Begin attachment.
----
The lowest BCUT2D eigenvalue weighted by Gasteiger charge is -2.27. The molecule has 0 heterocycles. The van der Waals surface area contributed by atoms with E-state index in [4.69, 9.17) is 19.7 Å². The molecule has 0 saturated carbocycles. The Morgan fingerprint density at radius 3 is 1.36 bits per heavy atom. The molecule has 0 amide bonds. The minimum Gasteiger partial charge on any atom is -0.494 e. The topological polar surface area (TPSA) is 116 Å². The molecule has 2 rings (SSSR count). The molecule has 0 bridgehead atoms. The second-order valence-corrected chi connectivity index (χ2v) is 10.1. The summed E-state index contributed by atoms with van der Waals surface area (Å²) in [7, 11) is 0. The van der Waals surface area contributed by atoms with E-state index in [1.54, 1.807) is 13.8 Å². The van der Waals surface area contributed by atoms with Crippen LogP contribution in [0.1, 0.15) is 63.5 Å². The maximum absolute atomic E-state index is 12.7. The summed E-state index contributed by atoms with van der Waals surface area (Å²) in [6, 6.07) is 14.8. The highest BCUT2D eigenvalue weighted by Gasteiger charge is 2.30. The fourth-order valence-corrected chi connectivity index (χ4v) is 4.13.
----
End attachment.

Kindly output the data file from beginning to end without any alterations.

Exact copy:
The lowest BCUT2D eigenvalue weighted by Gasteiger charge is -2.27. The molecule has 0 heterocycles. The van der Waals surface area contributed by atoms with E-state index in [4.69, 9.17) is 19.7 Å². The molecule has 0 saturated carbocycles. The Morgan fingerprint density at radius 3 is 1.36 bits per heavy atom. The molecule has 0 amide bonds. The minimum Gasteiger partial charge on any atom is -0.494 e. The topological polar surface area (TPSA) is 116 Å². The molecule has 2 rings (SSSR count). The molecule has 0 bridgehead atoms. The second-order valence-corrected chi connectivity index (χ2v) is 10.1. The summed E-state index contributed by atoms with van der Waals surface area (Å²) in [7, 11) is 0. The van der Waals surface area contributed by atoms with E-state index in [1.54, 1.807) is 13.8 Å². The van der Waals surface area contributed by atoms with Crippen LogP contribution in [0.1, 0.15) is 63.5 Å². The maximum absolute atomic E-state index is 12.7. The summed E-state index contributed by atoms with van der Waals surface area (Å²) in [6, 6.07) is 14.8. The highest BCUT2D eigenvalue weighted by Gasteiger charge is 2.30. The fourth-order valence-corrected chi connectivity index (χ4v) is 4.13.